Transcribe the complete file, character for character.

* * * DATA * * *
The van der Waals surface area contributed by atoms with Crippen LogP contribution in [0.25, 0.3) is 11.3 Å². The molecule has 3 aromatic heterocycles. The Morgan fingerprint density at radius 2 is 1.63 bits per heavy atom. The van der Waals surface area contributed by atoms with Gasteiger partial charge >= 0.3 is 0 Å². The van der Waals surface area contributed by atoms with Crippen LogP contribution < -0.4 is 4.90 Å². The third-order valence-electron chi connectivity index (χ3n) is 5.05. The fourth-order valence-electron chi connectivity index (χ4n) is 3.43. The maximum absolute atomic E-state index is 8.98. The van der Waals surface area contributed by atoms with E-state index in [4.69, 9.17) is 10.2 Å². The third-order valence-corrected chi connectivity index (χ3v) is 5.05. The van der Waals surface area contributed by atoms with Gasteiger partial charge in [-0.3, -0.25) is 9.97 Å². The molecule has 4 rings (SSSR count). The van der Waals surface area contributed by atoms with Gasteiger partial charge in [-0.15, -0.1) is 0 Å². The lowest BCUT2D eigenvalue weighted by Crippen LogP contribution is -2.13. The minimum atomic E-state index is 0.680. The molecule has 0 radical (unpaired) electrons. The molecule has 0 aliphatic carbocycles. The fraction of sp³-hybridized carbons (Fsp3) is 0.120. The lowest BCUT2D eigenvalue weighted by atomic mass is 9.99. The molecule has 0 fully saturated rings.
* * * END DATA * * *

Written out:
The van der Waals surface area contributed by atoms with Crippen LogP contribution in [0.25, 0.3) is 11.3 Å². The molecule has 3 aromatic heterocycles. The Morgan fingerprint density at radius 2 is 1.63 bits per heavy atom. The van der Waals surface area contributed by atoms with Gasteiger partial charge >= 0.3 is 0 Å². The van der Waals surface area contributed by atoms with Crippen LogP contribution < -0.4 is 4.90 Å². The third-order valence-electron chi connectivity index (χ3n) is 5.05. The fourth-order valence-electron chi connectivity index (χ4n) is 3.43. The maximum absolute atomic E-state index is 8.98. The van der Waals surface area contributed by atoms with E-state index in [4.69, 9.17) is 10.2 Å². The third-order valence-corrected chi connectivity index (χ3v) is 5.05. The van der Waals surface area contributed by atoms with Gasteiger partial charge in [-0.3, -0.25) is 9.97 Å². The molecule has 4 rings (SSSR count). The van der Waals surface area contributed by atoms with Gasteiger partial charge in [-0.15, -0.1) is 0 Å². The lowest BCUT2D eigenvalue weighted by Crippen LogP contribution is -2.13. The minimum atomic E-state index is 0.680. The molecule has 0 radical (unpaired) electrons. The molecule has 0 aliphatic carbocycles. The fraction of sp³-hybridized carbons (Fsp3) is 0.120. The lowest BCUT2D eigenvalue weighted by atomic mass is 9.99. The molecule has 0 fully saturated rings.